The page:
Sunday, December 2, 2007

911

Dad called last week and asked if there was a time that all of my siblings could get together with him to talk. We scheduled that time for this morning. A couple of days ago Mom called and informed me that Dad was really hoping for some specific doughnuts that he’s only been able to find here in Joliet. This morning, I picked them up to take along for our time together. Mom had put a turkey in the oven at Dad’s previous request as he never was able to enjoy a Thanksgiving dinner.

Dad has been having a difficult time catching his breath lately. He also has been having some issues with his stomach and/or intestines, which has been creating some problems. Despite all of this, he was still wanting his family to come over today for some conversation.

I walked in the door with Nikelle. (Jaycie needed to spend the day at Rod’s parents because she came down with a bad cough and I didn’t want to risk exposing Dad to those germs. Rod received a call from work as we were walking out of our door this morning and had to take care of some technical problems before he could join us.) Dad was sitting on the couch trying to catch his breath from walking up a flight of stairs. My brother, sister-in-law and nephew were upstairs already. Shortly after I pulled in the driveway, my other brother, my sister and their families arrived as well.

Dad decided to challenge himself to conquer another flight of stairs to sit in the dining room rather than remain in the family room. He did it but could not catch his breath after that point. He informed us that he could hear what we were saying although he wasn’t able to respond much. We did have a little bit of conversation where he could answer me here and there. He also managed to eat a doughnut or two before the commotion began.

Knowing he needed to use the bathroom before the home nurse arrived, he was accompanied by my mom and oldest brother down the stairs. When he reached the bathroom (after two flights of stairs), he practically passed out. This is where he succumbed to the fact that he couldn’t get himself feeling better today. My brothers brought down a dining room chair so they could carry him back up to the sofa.

Dad was cold and clammy. He was sweating profusely and was really looking like a cancer patient at that moment. The sight of my Dad wrapped up in blankets on the sofa; skinny and frail was not an easy picture to accept. My sister-in-law, Fiona, took his pulse. It was strong. Mom took his temperature, which was quite a bit below normal. After a telephone conversation with the home nurse, mom prepared the suitcase for the hospital.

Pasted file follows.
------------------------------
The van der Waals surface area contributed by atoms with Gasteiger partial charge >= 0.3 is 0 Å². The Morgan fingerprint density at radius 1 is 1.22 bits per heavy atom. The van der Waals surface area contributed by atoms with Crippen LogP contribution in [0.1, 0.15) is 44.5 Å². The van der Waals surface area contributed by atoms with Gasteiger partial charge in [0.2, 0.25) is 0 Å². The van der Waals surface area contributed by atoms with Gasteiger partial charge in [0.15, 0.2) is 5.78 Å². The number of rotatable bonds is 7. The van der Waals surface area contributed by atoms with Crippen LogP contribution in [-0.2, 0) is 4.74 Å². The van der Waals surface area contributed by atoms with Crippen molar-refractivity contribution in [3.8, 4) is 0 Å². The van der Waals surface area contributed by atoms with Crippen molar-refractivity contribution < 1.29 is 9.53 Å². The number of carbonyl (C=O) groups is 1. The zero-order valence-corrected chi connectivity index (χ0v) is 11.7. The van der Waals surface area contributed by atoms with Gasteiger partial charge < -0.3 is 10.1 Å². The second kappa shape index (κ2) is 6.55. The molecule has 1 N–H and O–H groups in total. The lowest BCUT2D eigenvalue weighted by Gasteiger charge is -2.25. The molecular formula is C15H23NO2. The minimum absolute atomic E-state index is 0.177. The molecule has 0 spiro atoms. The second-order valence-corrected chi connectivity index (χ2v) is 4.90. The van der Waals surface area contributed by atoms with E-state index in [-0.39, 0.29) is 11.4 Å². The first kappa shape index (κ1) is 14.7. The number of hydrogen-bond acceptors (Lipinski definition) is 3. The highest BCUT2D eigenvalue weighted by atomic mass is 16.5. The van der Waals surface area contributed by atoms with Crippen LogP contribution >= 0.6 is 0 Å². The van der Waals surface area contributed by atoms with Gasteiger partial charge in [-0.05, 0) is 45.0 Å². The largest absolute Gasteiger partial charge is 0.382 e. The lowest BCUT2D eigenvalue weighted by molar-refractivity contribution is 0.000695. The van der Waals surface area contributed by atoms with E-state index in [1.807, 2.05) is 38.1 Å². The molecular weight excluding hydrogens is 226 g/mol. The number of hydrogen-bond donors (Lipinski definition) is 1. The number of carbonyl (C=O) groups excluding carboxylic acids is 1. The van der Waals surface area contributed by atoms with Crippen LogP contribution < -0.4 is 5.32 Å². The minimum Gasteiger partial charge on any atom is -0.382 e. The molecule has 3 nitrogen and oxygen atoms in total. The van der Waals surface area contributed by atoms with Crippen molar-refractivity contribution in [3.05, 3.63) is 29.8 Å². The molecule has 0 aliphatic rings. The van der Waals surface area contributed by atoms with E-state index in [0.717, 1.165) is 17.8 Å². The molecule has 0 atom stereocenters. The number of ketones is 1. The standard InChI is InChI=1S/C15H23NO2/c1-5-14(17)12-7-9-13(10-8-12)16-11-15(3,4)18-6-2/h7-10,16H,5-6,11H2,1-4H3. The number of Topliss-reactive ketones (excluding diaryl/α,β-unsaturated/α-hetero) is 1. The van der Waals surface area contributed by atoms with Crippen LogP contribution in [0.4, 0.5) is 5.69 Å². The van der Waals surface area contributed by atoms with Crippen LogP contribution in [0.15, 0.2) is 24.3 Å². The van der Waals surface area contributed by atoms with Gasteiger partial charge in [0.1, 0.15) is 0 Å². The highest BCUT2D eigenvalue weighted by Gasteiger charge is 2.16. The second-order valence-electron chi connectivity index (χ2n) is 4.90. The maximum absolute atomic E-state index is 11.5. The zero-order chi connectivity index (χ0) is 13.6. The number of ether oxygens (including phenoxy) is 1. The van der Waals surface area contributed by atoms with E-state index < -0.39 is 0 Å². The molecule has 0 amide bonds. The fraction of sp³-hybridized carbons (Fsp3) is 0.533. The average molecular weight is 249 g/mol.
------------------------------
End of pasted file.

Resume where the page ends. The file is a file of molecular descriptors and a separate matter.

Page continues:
The nurse walked in and immediately called the doctor. They recommended calling 911 and getting Dad to the nearest emergency room. There was so much frenzy as we tried to convince the nurse that Dad needed to go to Loyola and we would drive him. We all did what we thought needed to be done in order to help. Dad just couldn’t do it. We conceded and the ambulance was on its way.

Dad kept saying over and over again, “I’m going to die.” We all surrounded him and assured him we loved him. He told us, “You need to let me go.” We assured him that he was free to go if that was what God allowed. Dad could not calm himself down. He just kept crying and saying, “I’m sorry.” Mom looked at us and said, “And can it be.” My sister and I joined her in singing the old hymn. At the chorus, the paramedics came in.

I recognized one of the paramedics as the husband of Nikelle’s Cubbies leader from AWANA last year. I went outside to talk to him and informed him of the comfort I found in seeing him there.

The younger kids all went into Grams and Papa’s room to watch the ambulance through the window. I went upstairs to hug my older nieces as my heart broke to see them watching this. The paramedics placed Dad on the stretcher, gave him some oxygen and began transporting him to the nearest hospital. My brother, Will, followed in his vehicle as mom rode along with Dad. The rest of us felt the need to continue on with the day and take care of things we thought needed to be done.

A few hours later, Rod and I went to pick up Jaycie from his parents’ house. Thankfully, my mother-in-law offered to keep the girls overnight. I accepted the offer with relief.

Rod and I stopped at Silver Cross Hospital to visit Dad in the emergency room on our way home. He looks like a cancer patient. I believe we still face what we’ve faced these past 9+ months. We’re back to one of the more difficult moments on this roller coaster ride.

He’s being transported to Loyola now. That brings comfort because they know him there and they are experts in treating cancer. Hopefully, they will be able to give him something to make him comfortable and find out what is causing all these problems. He was going to have to visit as an outpatient tomorrow anyway. My prayer is that God will allow him to go home again soon.

Dad told me at the hospital that he just wants to live or die. He hates this in between junk. I think it’s the fighting that’s so difficult. Whether it’s through living or dying, I know God is our source of peace and rest. It’s in moments like these that we have to remember that.

“Find rest, O my soul, in God alone; my hope comes from Him.” – Psalm 62:5

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